More than 30 players from the Denver Broncos and Tennessee Titans knelt in protest during the national anthem prior to their Monday Night Football game, Breitbart reported.
Eighteen Broncos and 13 Titans took a knee and/or raised fists, the outlet said.
The Broncos organization tweeted that it was proud of its player-protesters.
As we’ve discussed with our team in recent months, the Broncos fully respect and support everyone’s right to advocate for positive change.
How a player, coach, staff member or fan choose to express themselves during the national anthem is a personal decision. Our entire organization has the deepest appreciation and gratitude for the flag, the military and the first-responders who keep us safe. We also understand the importance of bringing awareness to—and ending— police brutality, systemic racism and injustices toward the Black community.
Together with the players, we will continue to listen, grow and work to inspire change. We are proud of the players and stand with them in the fight for equality.
Together with the players, we will continue to listen, grow and work to inspire change.
— Denver Broncos (@Broncos) September 15, 2020
“I saw 11 #Titans kneel for the national anthem: NDavis, Saffold, REvans, Hooker, Vaccaro, Long, Fulton, Simmons, TSmith, IMack, Kalu.”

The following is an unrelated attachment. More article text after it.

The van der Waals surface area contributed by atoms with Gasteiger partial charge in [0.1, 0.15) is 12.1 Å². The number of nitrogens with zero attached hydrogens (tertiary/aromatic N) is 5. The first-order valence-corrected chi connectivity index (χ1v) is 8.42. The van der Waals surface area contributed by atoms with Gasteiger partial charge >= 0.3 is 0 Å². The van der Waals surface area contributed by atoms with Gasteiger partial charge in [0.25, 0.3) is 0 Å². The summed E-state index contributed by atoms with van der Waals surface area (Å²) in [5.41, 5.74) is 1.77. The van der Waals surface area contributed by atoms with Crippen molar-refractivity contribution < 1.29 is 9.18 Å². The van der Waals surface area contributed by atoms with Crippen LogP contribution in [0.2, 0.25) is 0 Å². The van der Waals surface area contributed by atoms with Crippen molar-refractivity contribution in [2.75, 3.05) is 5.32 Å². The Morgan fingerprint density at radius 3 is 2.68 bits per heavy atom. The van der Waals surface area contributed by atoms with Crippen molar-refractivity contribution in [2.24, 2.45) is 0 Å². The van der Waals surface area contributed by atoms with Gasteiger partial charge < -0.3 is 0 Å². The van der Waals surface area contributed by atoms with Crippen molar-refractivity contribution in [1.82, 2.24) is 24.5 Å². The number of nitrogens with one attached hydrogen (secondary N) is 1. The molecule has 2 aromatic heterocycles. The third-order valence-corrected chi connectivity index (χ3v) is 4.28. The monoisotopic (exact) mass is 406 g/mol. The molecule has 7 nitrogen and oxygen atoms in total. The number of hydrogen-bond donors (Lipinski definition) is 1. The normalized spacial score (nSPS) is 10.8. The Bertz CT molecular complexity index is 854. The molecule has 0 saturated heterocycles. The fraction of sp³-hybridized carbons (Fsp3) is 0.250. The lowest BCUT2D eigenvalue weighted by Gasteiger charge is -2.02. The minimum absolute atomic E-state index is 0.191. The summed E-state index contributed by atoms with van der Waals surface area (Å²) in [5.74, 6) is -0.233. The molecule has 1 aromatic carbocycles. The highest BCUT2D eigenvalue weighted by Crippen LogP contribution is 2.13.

— Paul Kuharsky (@PaulKuharskyNFL) September 15, 2020
The players did, however, manage to find their feet to stand for the “Black national anthem,” aka “Lift Every Voice and Sing,” according to The Gazette.
Is it coincidental that viewership for NFL games in opening week was bad?
Yardbarker reported that the Titans-Broncos game had 7.7 million viewers, a dramatic 38 percent from for the opening Monday Night Football’s late night game from a year ago.
The Steelers-Giants game, at 10.8 million viewers, was down 21 percent from a year ago.
The reduced TV viewership for the Broncos-Titans game was matched by the crowd at Empower Field, which was mainly empty but for a few hundred people admitted for COVID-19 protocols, The Gazette said.
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Jason M. Reynolds has more than 20 years’ experience as a journalist at outlets of all sizes.